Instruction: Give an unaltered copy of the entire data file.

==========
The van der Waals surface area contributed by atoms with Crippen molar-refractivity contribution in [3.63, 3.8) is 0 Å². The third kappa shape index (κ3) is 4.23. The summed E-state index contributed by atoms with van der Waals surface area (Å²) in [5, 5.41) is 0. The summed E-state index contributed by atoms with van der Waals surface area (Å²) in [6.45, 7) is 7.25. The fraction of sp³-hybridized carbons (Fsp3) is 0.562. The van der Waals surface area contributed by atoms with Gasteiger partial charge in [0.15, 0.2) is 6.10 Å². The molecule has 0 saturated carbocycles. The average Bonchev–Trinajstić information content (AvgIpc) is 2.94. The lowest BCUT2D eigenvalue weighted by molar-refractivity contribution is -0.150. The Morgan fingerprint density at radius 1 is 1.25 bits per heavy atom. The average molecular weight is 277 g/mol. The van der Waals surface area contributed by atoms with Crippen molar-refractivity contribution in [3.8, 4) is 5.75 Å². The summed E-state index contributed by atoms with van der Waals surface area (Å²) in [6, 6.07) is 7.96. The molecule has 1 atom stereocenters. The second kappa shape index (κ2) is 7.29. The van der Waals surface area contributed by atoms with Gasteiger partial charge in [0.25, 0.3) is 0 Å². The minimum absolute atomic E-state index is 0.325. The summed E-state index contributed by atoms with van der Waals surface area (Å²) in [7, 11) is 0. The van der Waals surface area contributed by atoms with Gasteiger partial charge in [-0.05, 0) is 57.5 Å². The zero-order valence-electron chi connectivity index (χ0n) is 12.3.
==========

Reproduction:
The van der Waals surface area contributed by atoms with Crippen molar-refractivity contribution in [3.63, 3.8) is 0 Å². The third kappa shape index (κ3) is 4.23. The summed E-state index contributed by atoms with van der Waals surface area (Å²) in [5, 5.41) is 0. The summed E-state index contributed by atoms with van der Waals surface area (Å²) in [6.45, 7) is 7.25. The fraction of sp³-hybridized carbons (Fsp3) is 0.562. The van der Waals surface area contributed by atoms with Gasteiger partial charge in [0.15, 0.2) is 6.10 Å². The molecule has 0 saturated carbocycles. The average Bonchev–Trinajstić information content (AvgIpc) is 2.94. The lowest BCUT2D eigenvalue weighted by molar-refractivity contribution is -0.150. The Morgan fingerprint density at radius 1 is 1.25 bits per heavy atom. The average molecular weight is 277 g/mol. The van der Waals surface area contributed by atoms with Crippen molar-refractivity contribution in [3.8, 4) is 5.75 Å². The summed E-state index contributed by atoms with van der Waals surface area (Å²) in [6, 6.07) is 7.96. The molecule has 1 atom stereocenters. The second kappa shape index (κ2) is 7.29. The van der Waals surface area contributed by atoms with Gasteiger partial charge in [0.25, 0.3) is 0 Å². The minimum absolute atomic E-state index is 0.325. The summed E-state index contributed by atoms with van der Waals surface area (Å²) in [7, 11) is 0. The van der Waals surface area contributed by atoms with Gasteiger partial charge in [-0.05, 0) is 57.5 Å². The zero-order valence-electron chi connectivity index (χ0n) is 12.3.